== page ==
Diagnosing Heart Disease
An accurate diagnosis is the first step in treating any sort of heart abnormality or disease. There are a number of ways doctors at the Cavanagh Heart Center at Banner – University Medical Center Phoenix can diagnose heart ailments and select the best treatment.
Below are some of the most common treatment methods.
Note: For each method there are several different approaches. It is best to speak with your doctor to determine what specific testing you need.
A diagnostic cardiac catheterization is a special study of the heart which allows the physician to see the chambers, valves or coronary arteries. A doctor guides a thin plastic tube or catheter through an artery or vein in the arm or groin. This allows the doctor to take a better look at the patient’s heart and blood vessels.
Computed Tomography (CT or CAT Scan)
The CT scanner creates three-dimensional images of the heart and the coronary arteries in just five heartbeats, allowing cardiologists to look at the heart's action with unprecedented clarity and quality.
During an echocardiogram, also called an echo, a technician uses a painless technique to send sound waves into the patient’s chest. This produces a moving picture of the heart and heart valves.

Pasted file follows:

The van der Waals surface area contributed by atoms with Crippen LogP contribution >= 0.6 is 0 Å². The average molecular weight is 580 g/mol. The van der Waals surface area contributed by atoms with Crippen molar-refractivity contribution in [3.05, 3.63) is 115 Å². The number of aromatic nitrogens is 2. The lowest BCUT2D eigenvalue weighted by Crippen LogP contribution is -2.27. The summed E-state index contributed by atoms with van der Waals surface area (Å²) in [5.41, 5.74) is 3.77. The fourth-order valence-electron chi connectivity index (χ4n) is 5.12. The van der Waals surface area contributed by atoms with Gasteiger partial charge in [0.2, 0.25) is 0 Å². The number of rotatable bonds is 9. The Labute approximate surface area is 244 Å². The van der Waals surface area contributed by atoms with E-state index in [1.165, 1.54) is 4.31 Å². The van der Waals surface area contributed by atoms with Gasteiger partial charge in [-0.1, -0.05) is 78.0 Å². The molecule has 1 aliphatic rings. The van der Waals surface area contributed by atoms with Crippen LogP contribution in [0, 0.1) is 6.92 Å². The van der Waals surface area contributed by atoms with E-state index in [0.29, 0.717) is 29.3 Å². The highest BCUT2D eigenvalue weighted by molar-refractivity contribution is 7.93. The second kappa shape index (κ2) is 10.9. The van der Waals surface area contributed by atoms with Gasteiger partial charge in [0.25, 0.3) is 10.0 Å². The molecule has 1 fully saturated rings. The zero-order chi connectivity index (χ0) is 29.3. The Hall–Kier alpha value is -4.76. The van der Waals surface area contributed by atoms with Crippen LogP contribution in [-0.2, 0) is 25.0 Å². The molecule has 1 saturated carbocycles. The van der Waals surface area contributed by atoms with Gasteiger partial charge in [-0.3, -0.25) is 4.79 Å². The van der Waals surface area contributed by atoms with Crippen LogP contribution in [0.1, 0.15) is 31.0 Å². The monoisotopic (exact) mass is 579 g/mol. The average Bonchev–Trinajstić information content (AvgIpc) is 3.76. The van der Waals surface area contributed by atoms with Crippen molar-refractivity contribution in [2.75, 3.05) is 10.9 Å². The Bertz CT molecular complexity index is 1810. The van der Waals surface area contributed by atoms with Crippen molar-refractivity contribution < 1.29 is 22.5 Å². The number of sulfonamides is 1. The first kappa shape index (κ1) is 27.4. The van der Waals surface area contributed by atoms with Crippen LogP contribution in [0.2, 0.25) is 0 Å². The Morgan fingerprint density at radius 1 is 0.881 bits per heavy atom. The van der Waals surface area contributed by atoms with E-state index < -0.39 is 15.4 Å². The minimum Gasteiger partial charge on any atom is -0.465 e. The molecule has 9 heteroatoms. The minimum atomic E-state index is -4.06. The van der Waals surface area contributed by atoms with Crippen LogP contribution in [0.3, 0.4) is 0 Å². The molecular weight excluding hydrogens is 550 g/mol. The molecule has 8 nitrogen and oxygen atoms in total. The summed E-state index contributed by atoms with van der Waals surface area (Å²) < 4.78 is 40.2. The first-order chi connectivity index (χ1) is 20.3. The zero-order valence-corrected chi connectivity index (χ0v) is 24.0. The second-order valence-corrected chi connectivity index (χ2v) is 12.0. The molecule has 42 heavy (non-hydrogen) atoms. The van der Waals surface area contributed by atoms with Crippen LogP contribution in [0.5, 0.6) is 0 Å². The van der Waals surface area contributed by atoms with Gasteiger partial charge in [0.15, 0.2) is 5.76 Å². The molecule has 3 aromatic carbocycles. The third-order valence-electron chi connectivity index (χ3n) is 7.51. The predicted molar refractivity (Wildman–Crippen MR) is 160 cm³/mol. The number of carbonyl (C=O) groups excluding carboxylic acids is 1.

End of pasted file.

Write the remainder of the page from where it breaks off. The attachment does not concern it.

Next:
Also called EKG, an electrocardiogram measures the electrical activity in a heartbeat. Patients can be hooked to electrodes or wear a heart monitor (a small box that weighs less than one pound). The monitoring devices send signals to a technician that observes the heart rate and rhythm.
Nuclear medicine is a unique type of medical imaging that uses very small and safe amounts of radioactive materials in conjunction with a specialized camera to diagnose and treat disease. Heart scans are most often used to image blood flow to, and the function of, the heart.
Treadmill Stress Testing
Stress/exercise testing involves studying the heart while under maximum cardiac stress. It allows a technician to measure the heart's efficiency when subjected to predetermined exercise or cardiac medications. Patients may walk on a treadmill or lie still under a camera depending on how the physician wants to see their heart function.
For More Information
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